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    $\begingroup$ Exactly. I was going to suggest edible paper under cookies, frequently seen in German Christmas cookies. Thus you can both conceal and destroy the message! $\endgroup$ – Ludi Aug 14 '18 at 10:31
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    $\begingroup$ Even things like this fail if "someone" has a camera nearby and takes a picture of it. Doesn't even need to be the reader, doesn't even need to be intentional (e.g. a security camera). $\endgroup$ – Draco18s Aug 14 '18 at 17:20
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    $\begingroup$ @Ludi I feel like I would accidentally eat the message before reading it in that case. $\endgroup$ – Nic Hartley Aug 14 '18 at 17:37
  • $\begingroup$ @NicHartley point taken. It only works when you expect messages of that kind. $\endgroup$ – Ludi Aug 14 '18 at 21:22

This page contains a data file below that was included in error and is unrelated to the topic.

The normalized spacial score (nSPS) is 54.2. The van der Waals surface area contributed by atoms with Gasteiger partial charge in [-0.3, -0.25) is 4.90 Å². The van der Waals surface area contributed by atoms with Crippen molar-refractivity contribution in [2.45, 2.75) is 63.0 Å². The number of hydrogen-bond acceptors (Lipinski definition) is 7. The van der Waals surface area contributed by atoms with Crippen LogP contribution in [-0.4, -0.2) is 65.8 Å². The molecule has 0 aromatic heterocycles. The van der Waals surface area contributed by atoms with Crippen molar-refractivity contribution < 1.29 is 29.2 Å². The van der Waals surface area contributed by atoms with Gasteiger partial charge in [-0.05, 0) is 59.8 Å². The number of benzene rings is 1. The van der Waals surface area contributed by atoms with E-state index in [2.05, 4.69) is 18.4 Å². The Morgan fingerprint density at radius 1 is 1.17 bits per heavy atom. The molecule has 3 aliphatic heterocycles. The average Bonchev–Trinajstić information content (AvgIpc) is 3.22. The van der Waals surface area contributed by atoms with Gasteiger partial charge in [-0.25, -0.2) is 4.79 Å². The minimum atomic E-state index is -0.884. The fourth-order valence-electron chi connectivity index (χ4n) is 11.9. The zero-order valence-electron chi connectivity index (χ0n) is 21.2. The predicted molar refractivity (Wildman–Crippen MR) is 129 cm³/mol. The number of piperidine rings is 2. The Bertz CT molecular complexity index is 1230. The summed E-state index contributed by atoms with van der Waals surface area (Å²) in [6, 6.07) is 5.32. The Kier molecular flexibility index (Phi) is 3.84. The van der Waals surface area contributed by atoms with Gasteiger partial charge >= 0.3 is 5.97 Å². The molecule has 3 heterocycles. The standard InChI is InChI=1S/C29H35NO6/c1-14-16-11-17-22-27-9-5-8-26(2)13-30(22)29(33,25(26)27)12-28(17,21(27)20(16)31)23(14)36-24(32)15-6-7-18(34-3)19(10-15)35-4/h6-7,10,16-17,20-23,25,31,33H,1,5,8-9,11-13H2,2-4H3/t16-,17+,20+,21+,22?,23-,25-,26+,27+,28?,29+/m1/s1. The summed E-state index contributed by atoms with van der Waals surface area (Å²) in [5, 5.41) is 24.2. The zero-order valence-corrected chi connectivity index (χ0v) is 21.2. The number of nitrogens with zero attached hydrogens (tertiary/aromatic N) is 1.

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    $\begingroup$ This message can be read plenty of times, at least until someone destroys it. At which point you might as well print it on regular paper and set it on fire after reading. $\endgroup$ – Erik Aug 16 '18 at 11:13

Take a quantum leap!

The theoretically safe way to send a secret is to use quantum physics. See Quantum key distribution

Basically, you utilize the fact that a quantum state cannot be measured without being distorted. So if you encrypt your message in quantum states, as soon as the recipient reads (measures) it, it will become distorted gibberish.

This means a tech level slightly above current, but no magic or alien physics required.

  • $\begingroup$ Is this what the Chinese “Micius” satellite did? In which case, I guess its current :) +1 $\endgroup$ – Mark Aug 14 '18 at 11:42
  • $\begingroup$ See Greg Egan's "Incandescence" for this used in practice by post-humans sending their digital selves around the galaxy. en.wikipedia.org/wiki/Incandescence_(novel) $\endgroup$ – Caleb Jay Aug 14 '18 at 19:28